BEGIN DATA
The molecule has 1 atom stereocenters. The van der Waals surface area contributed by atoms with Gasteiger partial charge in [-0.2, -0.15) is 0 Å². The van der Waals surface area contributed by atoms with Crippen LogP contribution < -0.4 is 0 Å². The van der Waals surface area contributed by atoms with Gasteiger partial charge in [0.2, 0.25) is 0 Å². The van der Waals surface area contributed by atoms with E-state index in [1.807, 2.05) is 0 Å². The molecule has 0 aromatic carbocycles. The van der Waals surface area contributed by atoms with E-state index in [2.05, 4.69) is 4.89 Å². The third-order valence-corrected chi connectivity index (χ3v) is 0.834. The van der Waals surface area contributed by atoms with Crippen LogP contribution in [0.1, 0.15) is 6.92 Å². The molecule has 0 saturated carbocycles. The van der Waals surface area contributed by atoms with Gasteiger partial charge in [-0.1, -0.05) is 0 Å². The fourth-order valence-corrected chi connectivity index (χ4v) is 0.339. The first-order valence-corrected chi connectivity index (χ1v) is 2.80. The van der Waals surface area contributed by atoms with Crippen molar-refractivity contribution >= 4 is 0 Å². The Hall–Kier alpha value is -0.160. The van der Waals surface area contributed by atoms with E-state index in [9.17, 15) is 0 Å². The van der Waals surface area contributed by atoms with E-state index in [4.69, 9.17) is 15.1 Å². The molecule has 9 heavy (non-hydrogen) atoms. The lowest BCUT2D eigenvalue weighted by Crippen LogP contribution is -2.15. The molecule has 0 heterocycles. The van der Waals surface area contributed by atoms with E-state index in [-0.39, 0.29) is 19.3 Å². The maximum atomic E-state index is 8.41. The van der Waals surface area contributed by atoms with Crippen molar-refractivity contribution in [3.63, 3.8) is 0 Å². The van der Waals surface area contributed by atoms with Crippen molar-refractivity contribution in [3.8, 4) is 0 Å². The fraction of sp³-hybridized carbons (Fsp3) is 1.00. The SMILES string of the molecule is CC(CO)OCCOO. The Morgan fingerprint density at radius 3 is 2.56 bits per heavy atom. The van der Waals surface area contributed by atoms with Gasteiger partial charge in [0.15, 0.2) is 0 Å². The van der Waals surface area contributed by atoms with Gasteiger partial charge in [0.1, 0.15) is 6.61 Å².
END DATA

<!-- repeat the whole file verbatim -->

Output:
The molecule has 1 atom stereocenters. The van der Waals surface area contributed by atoms with Gasteiger partial charge in [-0.2, -0.15) is 0 Å². The van der Waals surface area contributed by atoms with Crippen LogP contribution < -0.4 is 0 Å². The van der Waals surface area contributed by atoms with Gasteiger partial charge in [0.2, 0.25) is 0 Å². The van der Waals surface area contributed by atoms with E-state index in [1.807, 2.05) is 0 Å². The molecule has 0 aromatic carbocycles. The van der Waals surface area contributed by atoms with E-state index in [2.05, 4.69) is 4.89 Å². The third-order valence-corrected chi connectivity index (χ3v) is 0.834. The van der Waals surface area contributed by atoms with Crippen LogP contribution in [0.1, 0.15) is 6.92 Å². The molecule has 0 saturated carbocycles. The van der Waals surface area contributed by atoms with Gasteiger partial charge in [-0.1, -0.05) is 0 Å². The fourth-order valence-corrected chi connectivity index (χ4v) is 0.339. The first-order valence-corrected chi connectivity index (χ1v) is 2.80. The van der Waals surface area contributed by atoms with Crippen molar-refractivity contribution >= 4 is 0 Å². The Hall–Kier alpha value is -0.160. The van der Waals surface area contributed by atoms with E-state index in [9.17, 15) is 0 Å². The van der Waals surface area contributed by atoms with E-state index in [4.69, 9.17) is 15.1 Å². The molecule has 9 heavy (non-hydrogen) atoms. The lowest BCUT2D eigenvalue weighted by Crippen LogP contribution is -2.15. The molecule has 0 heterocycles. The van der Waals surface area contributed by atoms with E-state index in [-0.39, 0.29) is 19.3 Å². The maximum atomic E-state index is 8.41. The van der Waals surface area contributed by atoms with Crippen molar-refractivity contribution in [3.63, 3.8) is 0 Å². The van der Waals surface area contributed by atoms with Crippen molar-refractivity contribution in [3.8, 4) is 0 Å². The fraction of sp³-hybridized carbons (Fsp3) is 1.00. The SMILES string of the molecule is CC(CO)OCCOO. The Morgan fingerprint density at radius 3 is 2.56 bits per heavy atom. The van der Waals surface area contributed by atoms with Gasteiger partial charge in [0.15, 0.2) is 0 Å². The van der Waals surface area contributed by atoms with Gasteiger partial charge in [0.1, 0.15) is 6.61 Å².